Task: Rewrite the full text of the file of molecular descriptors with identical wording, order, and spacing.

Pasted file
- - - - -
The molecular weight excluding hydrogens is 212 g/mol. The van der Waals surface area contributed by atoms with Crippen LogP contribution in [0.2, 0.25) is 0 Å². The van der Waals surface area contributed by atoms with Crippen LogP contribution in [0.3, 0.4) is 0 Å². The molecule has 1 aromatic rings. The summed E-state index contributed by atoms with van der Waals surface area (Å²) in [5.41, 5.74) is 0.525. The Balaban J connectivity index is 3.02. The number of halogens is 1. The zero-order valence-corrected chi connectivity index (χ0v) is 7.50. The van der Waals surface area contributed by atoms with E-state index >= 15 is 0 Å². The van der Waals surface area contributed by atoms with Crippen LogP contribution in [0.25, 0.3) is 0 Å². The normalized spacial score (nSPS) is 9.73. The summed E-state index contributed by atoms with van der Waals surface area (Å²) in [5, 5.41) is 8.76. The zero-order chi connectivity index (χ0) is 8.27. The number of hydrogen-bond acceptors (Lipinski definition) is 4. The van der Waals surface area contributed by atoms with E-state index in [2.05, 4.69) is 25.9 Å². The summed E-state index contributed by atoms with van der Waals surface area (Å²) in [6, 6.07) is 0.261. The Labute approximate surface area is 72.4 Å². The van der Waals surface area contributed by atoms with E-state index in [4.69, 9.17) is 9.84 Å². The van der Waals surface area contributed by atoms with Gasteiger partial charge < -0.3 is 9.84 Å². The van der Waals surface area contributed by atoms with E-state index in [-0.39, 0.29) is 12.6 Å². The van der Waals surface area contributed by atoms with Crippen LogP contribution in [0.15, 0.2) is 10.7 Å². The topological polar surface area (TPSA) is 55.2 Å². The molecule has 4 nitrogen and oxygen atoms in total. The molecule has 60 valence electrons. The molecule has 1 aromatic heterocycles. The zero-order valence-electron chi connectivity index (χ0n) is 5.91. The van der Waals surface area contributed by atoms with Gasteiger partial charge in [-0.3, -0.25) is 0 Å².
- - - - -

The molecular weight excluding hydrogens is 212 g/mol. The van der Waals surface area contributed by atoms with Crippen LogP contribution in [0.2, 0.25) is 0 Å². The van der Waals surface area contributed by atoms with Crippen LogP contribution in [0.3, 0.4) is 0 Å². The molecule has 1 aromatic rings. The summed E-state index contributed by atoms with van der Waals surface area (Å²) in [5.41, 5.74) is 0.525. The Balaban J connectivity index is 3.02. The number of halogens is 1. The zero-order valence-corrected chi connectivity index (χ0v) is 7.50. The van der Waals surface area contributed by atoms with E-state index >= 15 is 0 Å². The van der Waals surface area contributed by atoms with Crippen LogP contribution in [0.25, 0.3) is 0 Å². The normalized spacial score (nSPS) is 9.73. The summed E-state index contributed by atoms with van der Waals surface area (Å²) in [5, 5.41) is 8.76. The zero-order chi connectivity index (χ0) is 8.27. The number of hydrogen-bond acceptors (Lipinski definition) is 4. The van der Waals surface area contributed by atoms with E-state index in [2.05, 4.69) is 25.9 Å². The summed E-state index contributed by atoms with van der Waals surface area (Å²) in [6, 6.07) is 0.261. The Labute approximate surface area is 72.4 Å². The van der Waals surface area contributed by atoms with E-state index in [4.69, 9.17) is 9.84 Å². The van der Waals surface area contributed by atoms with Gasteiger partial charge < -0.3 is 9.84 Å². The van der Waals surface area contributed by atoms with E-state index in [-0.39, 0.29) is 12.6 Å². The van der Waals surface area contributed by atoms with Crippen LogP contribution in [0.15, 0.2) is 10.7 Å². The topological polar surface area (TPSA) is 55.2 Å². The molecule has 4 nitrogen and oxygen atoms in total. The molecule has 60 valence electrons. The molecule has 1 aromatic heterocycles. The zero-order valence-electron chi connectivity index (χ0n) is 5.91. The van der Waals surface area contributed by atoms with Gasteiger partial charge in [-0.3, -0.25) is 0 Å².